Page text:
Juju_screen_4The hardest thing about this all is that none of it is bad. The game itself is a thoroughly decent excuse to spend a few hours jumping about a series of great looking environments and collecting flashy gems. It is entirely inoffensive, the animation is of a good quality and the actual act of playing the game never feels frustrating or badly implemented. The problem with this is that it never feels like it wanted to be anything more than good, nor tried to progress beyond the original basic design.  It is not that exciting, neither is it that compulsive. The foundations are all in place and the team behind this managed to get arguably the hardest part right the first time round; in terms of the movement. If there was ever a sequel it could be great, allowing them to expand upon the foundation already present, but as it currently stands it is a fun diversion but one that is hard to wholeheartedly recommend.

Score: 6/10

Reviewed on PS3.

Xbox 360 and Steam versions available.

Frugal Gaming Review – Shadow Warrior

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A Mystical, Action, Adventure, Comedy, Kung Fu, Monster, Ghost Story!

Reboot, Remake or Re-Imagining? I’m not sure which one best describes the snazzy new version of 3D Realms 1997 over the top action-fest. Having originally launched just a year after the cult hit Duke Nukem 3D; which was also developed by 3D Realms, the first game to bear the Shadow Warrior name never seemed quite as popular. It was a good couple of years down the line that I first played it, and whilst it was a solid game it never held the same kind of lasting appeal as the old King did. Fast forwarding fifteen plus years and Shadow Warrior, which launched on Steam some time ago, is now available on the current crop of consoles. Whilst it was Take-Two interactive and Borderlands darling developer Gearbox that finally birthed the abomination that was Duke Nukem Forever, it’s a relatively unknown developer backed by an indie publishing heavyweight that has shepherded Shadow Warrior to release. So, have Flying Wild Hog and Devolver Digital managed to outdo the big boys? Well let’s face it outdoing the “shittiest game of 2011” isn’t really that hard, but Shadow Warrior not only makes the Nukem effort look rank amateur, it’s a cracking game in its own right.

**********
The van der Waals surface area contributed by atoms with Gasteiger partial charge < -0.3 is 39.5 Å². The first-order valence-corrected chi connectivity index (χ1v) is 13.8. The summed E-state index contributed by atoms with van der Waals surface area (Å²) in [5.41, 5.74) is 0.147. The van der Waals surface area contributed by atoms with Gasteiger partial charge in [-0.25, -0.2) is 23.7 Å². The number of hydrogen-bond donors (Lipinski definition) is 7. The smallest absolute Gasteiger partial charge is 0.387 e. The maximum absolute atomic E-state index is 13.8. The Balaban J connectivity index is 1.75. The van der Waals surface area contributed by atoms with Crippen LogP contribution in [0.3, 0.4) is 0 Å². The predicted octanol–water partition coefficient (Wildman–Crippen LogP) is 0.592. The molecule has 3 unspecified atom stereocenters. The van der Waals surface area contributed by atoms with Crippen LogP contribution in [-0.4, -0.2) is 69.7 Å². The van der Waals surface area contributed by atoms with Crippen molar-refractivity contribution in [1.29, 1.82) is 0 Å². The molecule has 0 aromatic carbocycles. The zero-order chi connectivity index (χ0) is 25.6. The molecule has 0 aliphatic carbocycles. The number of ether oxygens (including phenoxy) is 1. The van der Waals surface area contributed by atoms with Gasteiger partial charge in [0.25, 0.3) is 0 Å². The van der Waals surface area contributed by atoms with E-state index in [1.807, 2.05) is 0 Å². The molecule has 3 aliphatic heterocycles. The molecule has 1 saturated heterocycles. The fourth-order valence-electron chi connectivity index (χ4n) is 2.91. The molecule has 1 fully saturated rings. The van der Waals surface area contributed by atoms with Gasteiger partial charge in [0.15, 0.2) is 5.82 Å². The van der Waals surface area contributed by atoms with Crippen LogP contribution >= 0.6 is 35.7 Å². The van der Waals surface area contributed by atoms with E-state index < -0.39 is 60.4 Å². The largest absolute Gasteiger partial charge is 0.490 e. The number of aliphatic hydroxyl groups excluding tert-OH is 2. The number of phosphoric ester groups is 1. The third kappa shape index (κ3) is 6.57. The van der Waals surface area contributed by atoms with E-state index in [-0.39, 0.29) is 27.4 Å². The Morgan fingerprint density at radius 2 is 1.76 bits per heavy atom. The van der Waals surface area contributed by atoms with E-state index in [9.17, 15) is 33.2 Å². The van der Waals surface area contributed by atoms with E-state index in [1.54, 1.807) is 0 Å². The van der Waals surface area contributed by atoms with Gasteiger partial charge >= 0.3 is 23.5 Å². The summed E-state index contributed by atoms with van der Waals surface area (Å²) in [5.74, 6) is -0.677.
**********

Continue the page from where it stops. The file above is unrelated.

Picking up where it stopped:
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Have You Paid Your Dues Jack?

Filling the shoes of Lo Wang; a wisecracking assassin, you start the game working for a powerful businessman called Zilla. Your task is to retrieve an ancient katana currently in the possession of a collector, if the 3 million dollars that Zilla is prepared to pay doesn’t do the trick, then all options are clearly on the table. Needless to say the money is rejected and you soon find yourself killing loads and loads of people with rather sharp implements and the occasional gun. It’s not long into Shadow Warrior’s 20 odd hour campaign that human enemies will be the least of your worries.

The sword that you were after turns out to be rather special; one of a set of three, that when combined can slay immortals and is pretty much Kryptonite to demons. I did mention demons right? What started as a simple retrieval mission, quickly escalates into pretty much saving the world from all manner of hell spawn. The story actually surprised me, it’s well thought out, well written and the voice acting for the most part is pretty good. It’s funny too, and in a much more grown up way than I was expecting. There is still certainly lowbrow humour, but Shadow Warrior doesn’t rely on this stuff for the laughs, using it more as a homage to the original game and also everything that has influenced it.